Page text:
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Chris Baxter Passes

2:42:28 PM

It is with great sorrow that we mourn the death of Chris Baxter. He passed away in hospital late yesterday afternoon. Chris was a life member of the VCC and a very vocal promoter of climbing in Australia, in particular in Victoria. He will be missed.

His funeral will be at St Jude's Church in Carlton at 11am this Thursday.

3:21:30 PM
This news comes to me as a bit of a shock, as his apparent recovery from being very sick a while back lulled me into a sense of complacency.
Vale CB.
His contribution to Australian climbing was the stuff that legends will be made from.
My condolences go to his family and friends.

4:52:28 PM
Hardworking, endlessly enthusiastic and not afraid to tell it like it was, Chris was a foundation member of the Oz climbing community. His dedication for exploration in our mountains is seen in almost any guidebook. Although we never really hit it off due to a few differences of opinion, Chris was a real inspiration to me in many ways. His publishing and environmental work is a great gift to our climbing community. RIP Chris.
4:58:45 PM
I do not think NPWS would think his publishing was always a great gift, re; the story of bushwalkers going all out to visit 'Jurassic' canyon (when the public was warned off), containing the original stand of Wollemi pines. If he was not afraid to tell it like it was, how come that story was the only one ever published in Wild without an authors name?
5:13:48 PM
On 1/03/2010 Wollemi wrote:
>I do not think NPWS would think his publishing was always a great gift

Wollemi, the list of Chris's foibles and disagreements is long. This doesn't take away from the enormous contribution his publishing, new routing and enthusiasm made to Victorian climbing over the decades.

Although few of us might choose the way Chris went about getting things done, you can't argue with the fact that he worked hard to leave a strong, significant legacy and in many ways Victorian climbing has been made the better for it.

5:33:50 PM
I agree, k - and your words appear quite noble, as were Chris Baxter's publications in the main. They have certainly assisted me to stay comfortable, safe and knowledgeable when rock-climbing, bushwalking and kayak touring, Australia-wide and further afield.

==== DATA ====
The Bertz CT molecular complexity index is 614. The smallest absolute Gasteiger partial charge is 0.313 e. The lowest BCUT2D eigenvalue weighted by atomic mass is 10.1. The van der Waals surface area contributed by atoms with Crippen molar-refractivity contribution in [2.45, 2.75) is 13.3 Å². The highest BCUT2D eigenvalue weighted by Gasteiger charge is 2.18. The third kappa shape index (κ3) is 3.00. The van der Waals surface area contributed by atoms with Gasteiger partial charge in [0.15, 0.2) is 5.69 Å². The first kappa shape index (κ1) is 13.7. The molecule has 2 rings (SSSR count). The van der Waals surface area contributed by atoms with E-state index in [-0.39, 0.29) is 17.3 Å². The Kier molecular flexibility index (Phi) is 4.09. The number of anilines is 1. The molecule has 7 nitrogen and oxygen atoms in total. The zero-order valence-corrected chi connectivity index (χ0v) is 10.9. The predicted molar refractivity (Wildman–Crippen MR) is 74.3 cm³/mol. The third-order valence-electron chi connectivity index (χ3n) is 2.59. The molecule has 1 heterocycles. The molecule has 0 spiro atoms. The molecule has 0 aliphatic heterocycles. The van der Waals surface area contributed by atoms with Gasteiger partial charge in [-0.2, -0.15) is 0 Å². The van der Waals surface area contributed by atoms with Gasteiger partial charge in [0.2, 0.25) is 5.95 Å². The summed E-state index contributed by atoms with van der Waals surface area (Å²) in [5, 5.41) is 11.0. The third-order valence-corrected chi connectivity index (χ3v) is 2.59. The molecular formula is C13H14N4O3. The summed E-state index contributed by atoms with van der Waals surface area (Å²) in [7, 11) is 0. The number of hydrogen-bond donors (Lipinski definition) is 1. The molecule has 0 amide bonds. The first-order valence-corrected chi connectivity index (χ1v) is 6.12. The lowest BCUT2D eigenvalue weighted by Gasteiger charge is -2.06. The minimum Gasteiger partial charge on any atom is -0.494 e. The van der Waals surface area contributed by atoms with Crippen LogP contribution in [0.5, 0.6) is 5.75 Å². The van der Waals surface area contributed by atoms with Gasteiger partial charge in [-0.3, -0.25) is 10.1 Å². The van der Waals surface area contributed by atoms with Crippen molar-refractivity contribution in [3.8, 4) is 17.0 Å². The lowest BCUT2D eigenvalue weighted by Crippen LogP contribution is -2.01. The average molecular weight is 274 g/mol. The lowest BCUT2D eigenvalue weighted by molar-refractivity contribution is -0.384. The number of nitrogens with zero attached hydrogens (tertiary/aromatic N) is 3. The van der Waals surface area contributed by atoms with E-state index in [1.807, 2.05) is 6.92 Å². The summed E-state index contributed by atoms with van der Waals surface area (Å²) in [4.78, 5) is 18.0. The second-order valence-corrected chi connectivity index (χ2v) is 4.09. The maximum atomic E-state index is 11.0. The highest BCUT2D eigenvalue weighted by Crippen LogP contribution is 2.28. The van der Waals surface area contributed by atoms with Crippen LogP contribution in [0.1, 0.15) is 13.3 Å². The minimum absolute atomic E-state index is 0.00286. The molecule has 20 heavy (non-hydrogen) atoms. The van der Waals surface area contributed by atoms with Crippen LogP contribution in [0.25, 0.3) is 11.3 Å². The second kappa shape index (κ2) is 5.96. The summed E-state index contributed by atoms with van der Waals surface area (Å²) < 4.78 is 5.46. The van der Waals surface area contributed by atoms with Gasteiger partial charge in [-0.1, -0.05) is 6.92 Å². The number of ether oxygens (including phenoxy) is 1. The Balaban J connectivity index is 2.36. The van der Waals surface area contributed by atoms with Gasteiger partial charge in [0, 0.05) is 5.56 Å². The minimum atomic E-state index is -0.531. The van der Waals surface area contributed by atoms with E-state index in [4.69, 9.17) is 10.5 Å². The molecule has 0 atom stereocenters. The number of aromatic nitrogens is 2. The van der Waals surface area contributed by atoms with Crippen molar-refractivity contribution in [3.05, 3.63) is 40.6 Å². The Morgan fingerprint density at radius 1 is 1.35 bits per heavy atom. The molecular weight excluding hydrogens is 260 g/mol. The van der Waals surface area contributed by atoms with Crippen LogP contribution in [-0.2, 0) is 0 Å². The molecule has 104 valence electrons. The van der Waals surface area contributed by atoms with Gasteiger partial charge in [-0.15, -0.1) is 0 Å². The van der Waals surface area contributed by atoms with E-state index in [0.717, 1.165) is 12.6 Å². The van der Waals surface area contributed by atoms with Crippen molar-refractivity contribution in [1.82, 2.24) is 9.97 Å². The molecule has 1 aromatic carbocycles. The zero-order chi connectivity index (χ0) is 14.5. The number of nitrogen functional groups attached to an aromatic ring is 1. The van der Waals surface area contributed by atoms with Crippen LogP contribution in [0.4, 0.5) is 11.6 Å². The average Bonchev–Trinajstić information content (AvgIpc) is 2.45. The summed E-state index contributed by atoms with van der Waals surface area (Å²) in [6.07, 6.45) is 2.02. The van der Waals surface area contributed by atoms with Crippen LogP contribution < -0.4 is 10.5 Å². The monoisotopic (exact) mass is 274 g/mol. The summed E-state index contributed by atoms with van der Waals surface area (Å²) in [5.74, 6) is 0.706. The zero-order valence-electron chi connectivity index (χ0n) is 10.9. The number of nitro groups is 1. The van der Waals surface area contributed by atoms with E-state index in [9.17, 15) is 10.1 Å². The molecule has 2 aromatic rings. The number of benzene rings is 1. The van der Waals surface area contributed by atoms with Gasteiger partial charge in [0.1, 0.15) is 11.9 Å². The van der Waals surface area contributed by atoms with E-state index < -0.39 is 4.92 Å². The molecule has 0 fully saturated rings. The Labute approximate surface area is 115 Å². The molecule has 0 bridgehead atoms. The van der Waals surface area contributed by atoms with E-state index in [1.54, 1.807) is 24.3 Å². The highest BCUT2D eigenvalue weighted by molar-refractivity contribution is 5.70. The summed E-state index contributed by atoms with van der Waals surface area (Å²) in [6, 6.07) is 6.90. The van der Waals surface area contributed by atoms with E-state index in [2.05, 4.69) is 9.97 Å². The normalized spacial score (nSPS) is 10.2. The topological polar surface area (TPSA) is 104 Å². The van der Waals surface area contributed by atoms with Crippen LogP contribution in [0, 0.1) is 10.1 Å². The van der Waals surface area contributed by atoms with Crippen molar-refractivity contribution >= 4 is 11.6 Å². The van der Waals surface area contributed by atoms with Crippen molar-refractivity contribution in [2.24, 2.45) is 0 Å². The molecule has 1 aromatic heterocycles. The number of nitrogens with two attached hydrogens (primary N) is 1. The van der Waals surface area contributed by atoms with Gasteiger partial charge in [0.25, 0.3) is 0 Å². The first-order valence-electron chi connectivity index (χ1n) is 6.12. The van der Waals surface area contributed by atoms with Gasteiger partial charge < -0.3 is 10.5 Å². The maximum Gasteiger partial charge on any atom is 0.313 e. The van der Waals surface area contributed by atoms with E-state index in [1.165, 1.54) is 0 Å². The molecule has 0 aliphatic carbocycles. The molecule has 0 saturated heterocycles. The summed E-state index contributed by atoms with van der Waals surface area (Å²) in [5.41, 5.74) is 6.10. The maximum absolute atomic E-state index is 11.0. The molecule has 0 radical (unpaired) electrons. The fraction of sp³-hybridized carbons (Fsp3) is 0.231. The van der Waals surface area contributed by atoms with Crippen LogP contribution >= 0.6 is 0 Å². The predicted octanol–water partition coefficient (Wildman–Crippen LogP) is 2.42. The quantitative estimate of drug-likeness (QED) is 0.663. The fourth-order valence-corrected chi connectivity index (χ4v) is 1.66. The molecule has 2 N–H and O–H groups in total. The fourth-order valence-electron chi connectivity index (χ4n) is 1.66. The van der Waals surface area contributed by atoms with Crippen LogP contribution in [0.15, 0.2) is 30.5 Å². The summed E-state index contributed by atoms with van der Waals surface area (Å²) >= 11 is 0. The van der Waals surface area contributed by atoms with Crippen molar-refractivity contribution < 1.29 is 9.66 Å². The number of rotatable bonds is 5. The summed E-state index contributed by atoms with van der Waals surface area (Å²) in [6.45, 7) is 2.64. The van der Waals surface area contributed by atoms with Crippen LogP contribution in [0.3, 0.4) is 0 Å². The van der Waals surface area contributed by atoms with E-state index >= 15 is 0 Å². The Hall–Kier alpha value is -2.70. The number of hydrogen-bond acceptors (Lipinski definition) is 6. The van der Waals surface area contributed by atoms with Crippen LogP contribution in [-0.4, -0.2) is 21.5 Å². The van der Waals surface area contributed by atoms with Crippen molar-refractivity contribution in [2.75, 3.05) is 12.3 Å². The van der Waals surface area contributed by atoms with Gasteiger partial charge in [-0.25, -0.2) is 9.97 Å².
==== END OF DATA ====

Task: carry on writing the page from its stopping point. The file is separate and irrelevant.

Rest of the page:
The good Dr
7:06:28 PM
My condolences to his family and friends. Australian climbing is richer for his significant contributions to its history and growth. He was always enthusiastic and his love for the sport was clearly evident. Chris established some great climbs and through guides, magazines and publishing in general has inspired many people to take up the sport. He took the time and effort to be involved and I respected that.

I always found him enthusiastic and friendly, and talking to him at the gym during his illness was inspiring as his will to climb and participate was still strong.


7:13:48 PM
Very sad to hear this news. A passing of an Australian Climbing Icon.

9:21:27 PM
Apart from being one of the main pioneers of the sport both on the sharp end and in the community through Rock and Wild, he was one of the most decent human beings on the scene
The current climbing community stands on the shoulders of its predecessors of which Chris was a giant.
Vale CB, a strongman and a legend.
11:57:09 PM
I was taught to climb by Chris and in the days of Cardinals and Foxes at Arapiles. At the age of 8 I knew he was clearly the charismatic leader of this sport. My father became president of the VCC , my brothers probably put up more new routes (Nic and Matt Taylor) but nobody had more impact than Chris. He changed the world and we all still benefit from his vision and generosity. I'll be bringing Dad to St Judes on Thursday and Nic is in USA so I'll represent his respect but from all of the Taylor family - we miss you, we love you and we will never forget you. Passing another Fox again, we'll see you Chris.
8:01:16 AM